Fiber to the Antenna (FTTA) Revolutionizes Cell Site Builds
By John Celentano, TESSCO Technologies
Split-mount radio technology consisting of remote radio units (RRUs) and baseband units (BBUs) is quietly (or maybe not so quietly in some quarters) revolutionizing the way 4G cell sites are constructed, operated and maintained. RRUs are installed up on the tower next to the antennas and provide the amplification for radio frequency (RF) transmission and reception to and from the site. RRUs currently operate at licensed cellular frequencies (850/1900 MHz, 700 MHz, AWS, 2.5 GHz).
BBUs are installed at ground level in a hut or cabinet. BBUs house the circuitry for one or more air interfaces (GSM/HSPA+, CDMA/EV-DO, WiMAX, LTE). BBUs interface with RRUs and provide the modulation functions for all the over-the-air traffic between the site and mobile devices within the site's operating area. BBUs also provide the connections to the backhaul transport facilities between the site and the carrier's central switching location.
Here's the revolutionary part: BBUs communicate with RRUs via Internet Protocol (IP) signaling over fiber optic cable. RF transmission only takes place between the RRU and the antenna over a short coaxial cable jumper. This configuration is a vast departure from the classic radio transceiver at the base of the tower connected to the antennas over long coaxial cable runs that carry RF signals to the antenna from the base of the tower. Today, it is not unusual to see towers virtually encased by multiple coaxial cable runs installed on the outside of the tower.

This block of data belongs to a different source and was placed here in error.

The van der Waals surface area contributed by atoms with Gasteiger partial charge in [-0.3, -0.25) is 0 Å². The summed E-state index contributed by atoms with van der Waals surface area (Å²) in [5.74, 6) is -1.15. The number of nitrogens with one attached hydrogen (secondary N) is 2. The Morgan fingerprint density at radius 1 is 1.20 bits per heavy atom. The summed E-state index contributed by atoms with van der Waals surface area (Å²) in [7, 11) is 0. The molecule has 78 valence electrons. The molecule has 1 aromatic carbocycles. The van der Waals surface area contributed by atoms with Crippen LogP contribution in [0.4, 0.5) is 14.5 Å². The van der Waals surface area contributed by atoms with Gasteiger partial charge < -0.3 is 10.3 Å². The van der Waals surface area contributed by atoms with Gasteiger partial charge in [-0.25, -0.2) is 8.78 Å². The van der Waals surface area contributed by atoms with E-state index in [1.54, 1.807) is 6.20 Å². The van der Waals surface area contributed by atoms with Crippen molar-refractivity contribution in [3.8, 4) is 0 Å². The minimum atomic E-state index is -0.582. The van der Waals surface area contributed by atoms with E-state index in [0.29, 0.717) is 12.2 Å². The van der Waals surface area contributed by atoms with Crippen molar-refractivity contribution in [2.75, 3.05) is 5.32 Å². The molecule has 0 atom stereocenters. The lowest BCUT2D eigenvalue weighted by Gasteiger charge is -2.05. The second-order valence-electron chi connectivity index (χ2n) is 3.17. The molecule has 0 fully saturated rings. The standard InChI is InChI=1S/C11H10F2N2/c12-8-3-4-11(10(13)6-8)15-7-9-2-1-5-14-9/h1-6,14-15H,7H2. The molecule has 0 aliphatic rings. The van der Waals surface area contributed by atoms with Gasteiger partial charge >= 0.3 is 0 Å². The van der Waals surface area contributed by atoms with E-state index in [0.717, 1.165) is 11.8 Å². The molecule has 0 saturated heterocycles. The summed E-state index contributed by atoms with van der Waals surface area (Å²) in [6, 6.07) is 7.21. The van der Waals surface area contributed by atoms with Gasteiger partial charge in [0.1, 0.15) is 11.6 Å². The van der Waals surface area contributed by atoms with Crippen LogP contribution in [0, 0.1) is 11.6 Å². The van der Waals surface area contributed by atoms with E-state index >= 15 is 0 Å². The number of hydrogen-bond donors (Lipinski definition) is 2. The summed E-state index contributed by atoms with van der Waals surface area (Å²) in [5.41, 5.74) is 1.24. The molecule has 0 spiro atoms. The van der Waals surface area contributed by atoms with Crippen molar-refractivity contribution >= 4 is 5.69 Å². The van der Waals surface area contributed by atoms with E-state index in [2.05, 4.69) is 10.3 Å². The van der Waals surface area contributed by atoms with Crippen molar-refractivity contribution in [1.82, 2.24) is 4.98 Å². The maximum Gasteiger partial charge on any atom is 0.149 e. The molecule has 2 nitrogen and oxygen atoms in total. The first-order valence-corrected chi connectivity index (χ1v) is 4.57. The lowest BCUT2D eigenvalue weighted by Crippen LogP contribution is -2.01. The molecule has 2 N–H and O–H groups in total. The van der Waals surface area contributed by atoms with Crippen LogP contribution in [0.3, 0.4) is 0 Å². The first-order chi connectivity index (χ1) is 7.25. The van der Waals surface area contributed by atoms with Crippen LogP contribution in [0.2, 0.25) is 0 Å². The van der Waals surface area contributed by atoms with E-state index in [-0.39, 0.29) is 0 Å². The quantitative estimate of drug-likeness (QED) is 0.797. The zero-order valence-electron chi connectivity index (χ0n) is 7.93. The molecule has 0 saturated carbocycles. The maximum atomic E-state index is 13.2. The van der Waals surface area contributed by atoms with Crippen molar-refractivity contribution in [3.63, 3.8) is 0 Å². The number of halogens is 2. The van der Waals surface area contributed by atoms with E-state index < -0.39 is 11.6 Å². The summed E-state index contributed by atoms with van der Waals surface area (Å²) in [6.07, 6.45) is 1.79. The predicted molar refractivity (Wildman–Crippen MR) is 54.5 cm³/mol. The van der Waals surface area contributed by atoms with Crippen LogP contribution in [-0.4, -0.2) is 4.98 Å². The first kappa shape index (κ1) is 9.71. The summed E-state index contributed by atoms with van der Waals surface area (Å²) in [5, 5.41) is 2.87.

The advantages of split-mount technology over monolithic radio transceivers include:
- The long coax cable runs are eliminated – RRUs are close to the antennas they serve so only a short coax jumper cable is needed between the RRU and antenna, thereby significantly reducing RF losses.
- Fiber cable weighs less than coax cable for the same length of run, so tower loading is reduced.
- BBUs take up less space, power, and air conditioning in the shelter or cabinet.
- RRUs are air-cooled and do not require air conditioning to operate.
Split-mount radios introduce other not-so-trivial challenges once the active radio electronics are located up the tower close to the antennas. First, fiber cable and the connectors at the end of the fibers must be handled differently, and with more care, than rugged coaxial cable. Secondly, RRUs draw DC power that must be fed from the power system installed in a hut or cabinet at the base of the tower.
Certainly, fiber cable is designed with outer coating and sheathing that allow it to operate in harsh outdoor environments. The issue is handling and protecting the all-important connectors at the end of the fiber strands, especially during the installation phase. All fiber connections are much more susceptible to dirt, even dust, and potential damage than coax. Moreover, different manufacturers' RRUs require different fiber connector styles. Once the required length of cable is determined, then connectors are added to the fiber cable, usually in the cable factory.
The other issue is feeding DC power to the RRU. And each RRU has different power requirements, again depending on the manufacturer, but in the order of several hundred watts at either -24 or -48 VDC. Power cables of 6 or 8 GA or stranded wire are used to deliver DC power over several hundred feet to the RRU.